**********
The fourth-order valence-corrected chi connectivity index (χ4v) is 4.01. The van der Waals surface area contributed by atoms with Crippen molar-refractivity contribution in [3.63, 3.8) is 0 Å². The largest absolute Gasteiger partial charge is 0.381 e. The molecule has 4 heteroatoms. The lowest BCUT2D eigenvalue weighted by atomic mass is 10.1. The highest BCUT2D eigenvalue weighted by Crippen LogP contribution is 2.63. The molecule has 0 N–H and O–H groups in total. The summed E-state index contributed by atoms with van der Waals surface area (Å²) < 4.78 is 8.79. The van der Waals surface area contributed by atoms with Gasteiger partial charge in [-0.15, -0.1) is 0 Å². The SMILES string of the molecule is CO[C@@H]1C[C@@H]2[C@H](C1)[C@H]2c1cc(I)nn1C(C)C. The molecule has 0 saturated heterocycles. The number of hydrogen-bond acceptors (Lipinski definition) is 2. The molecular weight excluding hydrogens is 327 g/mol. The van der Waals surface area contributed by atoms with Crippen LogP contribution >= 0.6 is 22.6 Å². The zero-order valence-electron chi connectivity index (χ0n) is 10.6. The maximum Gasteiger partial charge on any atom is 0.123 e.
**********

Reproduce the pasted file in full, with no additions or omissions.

The fourth-order valence-corrected chi connectivity index (χ4v) is 4.01. The van der Waals surface area contributed by atoms with Crippen molar-refractivity contribution in [3.63, 3.8) is 0 Å². The largest absolute Gasteiger partial charge is 0.381 e. The molecule has 4 heteroatoms. The lowest BCUT2D eigenvalue weighted by atomic mass is 10.1. The highest BCUT2D eigenvalue weighted by Crippen LogP contribution is 2.63. The molecule has 0 N–H and O–H groups in total. The summed E-state index contributed by atoms with van der Waals surface area (Å²) < 4.78 is 8.79. The van der Waals surface area contributed by atoms with Gasteiger partial charge in [-0.15, -0.1) is 0 Å². The SMILES string of the molecule is CO[C@@H]1C[C@@H]2[C@H](C1)[C@H]2c1cc(I)nn1C(C)C. The molecule has 0 saturated heterocycles. The number of hydrogen-bond acceptors (Lipinski definition) is 2. The molecular weight excluding hydrogens is 327 g/mol. The van der Waals surface area contributed by atoms with Crippen LogP contribution >= 0.6 is 22.6 Å². The zero-order valence-electron chi connectivity index (χ0n) is 10.6. The maximum Gasteiger partial charge on any atom is 0.123 e.